Inzamam refuted comments made by new Pakistan Cricket Board (PCB) chairman Nasim Ashraf regarding finding a balance between players’ faith and sporting activities, and that players should not feel under pressure to be religious.
“I have never forced anyone to offer prayers, nor have I linked selection in the team to religion. This is not correct at all,” Inzamam said in an interview with the BBC’s Urdu service.
“Those who are saying these things have never offered prayers, nor have they any link to Islam, which does not force anyone.
“Look at the players yourself. Just three players who toured England – Mohammad Yousuf, Shahid Afridi and myself, have beards, and our prayers and religious activities have never stopped a match,” added the 36-year-old.
Ashraf, who recently took over from Shaharyar Khan as PCB chief, had commented on the religion question last week in a television interview with CNBC Pakistan.
“There is no doubt their religious faith is a motivating factor in the team. It binds them together. But there should be a balance between religion and cricket,” Ashraf said.
The chairman also said he had told Inzamam “clearly that there should be no pressure on players who don’t pray regularly, or any compulsion on them to do it under pressure”.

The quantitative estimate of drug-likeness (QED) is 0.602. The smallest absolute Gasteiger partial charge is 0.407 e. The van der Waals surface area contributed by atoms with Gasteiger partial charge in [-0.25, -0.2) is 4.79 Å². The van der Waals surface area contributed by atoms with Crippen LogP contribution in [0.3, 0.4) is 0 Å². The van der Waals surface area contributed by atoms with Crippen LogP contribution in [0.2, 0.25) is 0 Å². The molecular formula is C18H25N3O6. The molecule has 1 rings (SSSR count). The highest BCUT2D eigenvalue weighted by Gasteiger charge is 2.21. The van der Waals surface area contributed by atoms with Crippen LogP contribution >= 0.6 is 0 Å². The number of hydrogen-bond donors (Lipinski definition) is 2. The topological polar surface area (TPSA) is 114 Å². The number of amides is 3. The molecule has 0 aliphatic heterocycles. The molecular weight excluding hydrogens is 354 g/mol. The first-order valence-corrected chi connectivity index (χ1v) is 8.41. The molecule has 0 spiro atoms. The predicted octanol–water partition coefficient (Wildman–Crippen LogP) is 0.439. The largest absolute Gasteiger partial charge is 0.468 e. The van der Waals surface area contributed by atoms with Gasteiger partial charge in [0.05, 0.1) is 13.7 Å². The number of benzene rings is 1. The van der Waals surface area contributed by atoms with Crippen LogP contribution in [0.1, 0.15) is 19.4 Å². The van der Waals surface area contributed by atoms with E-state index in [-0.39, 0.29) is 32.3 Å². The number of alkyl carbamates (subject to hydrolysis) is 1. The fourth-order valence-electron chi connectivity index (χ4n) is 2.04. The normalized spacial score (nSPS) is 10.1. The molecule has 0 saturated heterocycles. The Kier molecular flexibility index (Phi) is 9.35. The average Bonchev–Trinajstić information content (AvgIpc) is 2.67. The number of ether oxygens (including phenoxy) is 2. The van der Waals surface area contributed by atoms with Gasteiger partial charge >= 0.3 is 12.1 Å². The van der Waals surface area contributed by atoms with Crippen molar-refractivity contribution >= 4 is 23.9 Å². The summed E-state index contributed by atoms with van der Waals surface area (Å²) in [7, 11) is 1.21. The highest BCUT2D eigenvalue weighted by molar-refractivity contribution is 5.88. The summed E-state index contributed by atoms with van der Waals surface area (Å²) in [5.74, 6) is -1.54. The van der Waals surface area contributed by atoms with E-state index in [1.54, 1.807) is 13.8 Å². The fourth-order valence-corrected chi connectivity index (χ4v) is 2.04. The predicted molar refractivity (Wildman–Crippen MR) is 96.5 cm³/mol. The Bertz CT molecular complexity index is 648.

“I have told him there should be no perception among players that if they don’t pray they will not be in the team and Inzamam has assured me there is no pressure on anyone to do anything they don’t want to do,” Ashraf added.
Mohammad Yousuf kisses the
The issue of religion in Pakistan cricket arose last year when batsman Yousuf converted to Islam from Christianity, changed his name from Yousuf Youhana, grew a beard and started bowing on the pitch after making big scores.
Pakistan cricketers were typified by playboy and legendary all-rounder Imran Khan in the 1980s, who has become increasingly devout in his new career as a politician.
Following the death of his daughter in 2001, former opening batsman Saeed Anwar joined a preaching group, which turned more teammates towards religion.
These players included former spinners Mushtaq Ahmed and Saqlain Mushtaq, who now sport beards and preach Islam in England, while Anwar also persuaded Yousuf to convert from Christianity.
The Pakistani players attend religious congregations on a regular basis and are often seen offering prayers in public, as well as having a special prayer room set up in their hotels.